Once Forms W-2 are finished, employers can distribute them to employees electronically, assuming you get their consent. As for the electronic delivery of other year-end forms, such as the new Form 1095-C, the IRS recently gave a word of warning.
Separate consent is needed, the IRS said during its December Payroll Industry Call.
Forms 1095-C are being required for the first time this year-end under the Affordable Care Act.
Both Forms W-2 and Forms 1095-C will be due Feb. 1, 2016.
Sending the forms out electronically has advantages for Payroll, including fewer requests for duplicate copies.
If you want to distribute electronic Forms W-2 and Forms 1095-C, you can contact employees initially through your intranet, email or mail.
According to IRS regs, the consent process itself should prove employees have the capability to access the forms electronically.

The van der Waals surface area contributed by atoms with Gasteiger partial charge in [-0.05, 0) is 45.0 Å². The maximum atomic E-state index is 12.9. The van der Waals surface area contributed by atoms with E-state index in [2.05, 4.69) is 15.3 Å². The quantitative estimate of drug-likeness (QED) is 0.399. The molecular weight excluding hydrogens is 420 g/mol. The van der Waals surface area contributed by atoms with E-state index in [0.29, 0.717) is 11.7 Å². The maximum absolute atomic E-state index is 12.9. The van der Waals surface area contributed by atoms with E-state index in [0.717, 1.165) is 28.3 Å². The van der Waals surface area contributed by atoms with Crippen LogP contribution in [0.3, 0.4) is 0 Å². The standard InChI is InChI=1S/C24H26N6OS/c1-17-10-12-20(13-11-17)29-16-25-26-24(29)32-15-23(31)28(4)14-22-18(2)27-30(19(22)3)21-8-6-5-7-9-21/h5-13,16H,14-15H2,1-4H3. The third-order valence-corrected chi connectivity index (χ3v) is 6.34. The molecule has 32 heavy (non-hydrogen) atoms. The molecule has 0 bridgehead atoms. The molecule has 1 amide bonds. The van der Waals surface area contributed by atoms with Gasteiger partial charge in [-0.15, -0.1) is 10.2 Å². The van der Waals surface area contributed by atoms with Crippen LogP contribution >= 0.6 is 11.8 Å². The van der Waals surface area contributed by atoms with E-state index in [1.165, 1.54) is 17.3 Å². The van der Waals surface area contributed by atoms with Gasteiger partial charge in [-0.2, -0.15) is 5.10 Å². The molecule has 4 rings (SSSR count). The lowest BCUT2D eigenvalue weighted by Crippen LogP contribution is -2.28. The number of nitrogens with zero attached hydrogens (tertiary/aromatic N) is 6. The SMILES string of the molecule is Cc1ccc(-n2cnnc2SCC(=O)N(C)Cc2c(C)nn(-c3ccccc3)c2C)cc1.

No matter what method you use, forms should remain available to employees until Oct. 15, 2016.
Working on reporting
Here are some other important updates you won’t want to miss as Finance works on year-end reporting:
1. The IRS made changes to the instructions for Form 1094-C and 1095-C. The following clarifications were made on Dec. 1, 2015:
- On page 12, the correct format for date of birth in Part IV, column(c) is “YYYY-MM-DD.”
- The formatting directions in the instructions relate to paper returns. For example, you’re told to enter a nine-digit EIN including a dash on Line 2 of Form 1094-C. However, if you’re an electronic filer, you should follow the formatting given in the XML Schemas and Business Rules.
2. The IRS has clarified that you should file Form W-3c with the most recent version of Form W-2c.
The IRS revised Form W-3c in November 2015. When the form was first posted, the IRS said it should be filed with the Form W-2c that was revised in November 2015.
But Form W-2c was actually last revised in August 2014.